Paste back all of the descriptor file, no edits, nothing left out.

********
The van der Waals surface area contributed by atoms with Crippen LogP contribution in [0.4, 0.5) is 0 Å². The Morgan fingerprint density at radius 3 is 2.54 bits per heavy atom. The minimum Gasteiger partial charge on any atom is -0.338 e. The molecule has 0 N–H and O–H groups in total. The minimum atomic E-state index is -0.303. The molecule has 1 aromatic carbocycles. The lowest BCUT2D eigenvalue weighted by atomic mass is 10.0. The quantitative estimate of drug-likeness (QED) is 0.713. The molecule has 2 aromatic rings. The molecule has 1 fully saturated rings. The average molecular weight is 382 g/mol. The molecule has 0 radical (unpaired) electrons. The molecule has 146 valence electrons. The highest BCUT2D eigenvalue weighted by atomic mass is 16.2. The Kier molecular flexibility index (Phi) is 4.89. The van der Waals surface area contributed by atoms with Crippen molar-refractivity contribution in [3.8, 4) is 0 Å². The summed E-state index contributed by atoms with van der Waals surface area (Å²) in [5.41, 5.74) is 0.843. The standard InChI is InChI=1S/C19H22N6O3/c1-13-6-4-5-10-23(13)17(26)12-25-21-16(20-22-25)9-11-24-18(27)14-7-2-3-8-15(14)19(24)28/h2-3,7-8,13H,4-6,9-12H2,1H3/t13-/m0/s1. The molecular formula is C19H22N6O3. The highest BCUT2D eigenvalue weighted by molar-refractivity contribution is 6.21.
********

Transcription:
The van der Waals surface area contributed by atoms with Crippen LogP contribution in [0.4, 0.5) is 0 Å². The Morgan fingerprint density at radius 3 is 2.54 bits per heavy atom. The minimum Gasteiger partial charge on any atom is -0.338 e. The molecule has 0 N–H and O–H groups in total. The minimum atomic E-state index is -0.303. The molecule has 1 aromatic carbocycles. The lowest BCUT2D eigenvalue weighted by atomic mass is 10.0. The quantitative estimate of drug-likeness (QED) is 0.713. The molecule has 2 aromatic rings. The molecule has 1 fully saturated rings. The average molecular weight is 382 g/mol. The molecule has 0 radical (unpaired) electrons. The molecule has 146 valence electrons. The highest BCUT2D eigenvalue weighted by atomic mass is 16.2. The Kier molecular flexibility index (Phi) is 4.89. The van der Waals surface area contributed by atoms with Crippen molar-refractivity contribution in [3.8, 4) is 0 Å². The summed E-state index contributed by atoms with van der Waals surface area (Å²) in [5.41, 5.74) is 0.843. The standard InChI is InChI=1S/C19H22N6O3/c1-13-6-4-5-10-23(13)17(26)12-25-21-16(20-22-25)9-11-24-18(27)14-7-2-3-8-15(14)19(24)28/h2-3,7-8,13H,4-6,9-12H2,1H3/t13-/m0/s1. The molecular formula is C19H22N6O3. The highest BCUT2D eigenvalue weighted by molar-refractivity contribution is 6.21.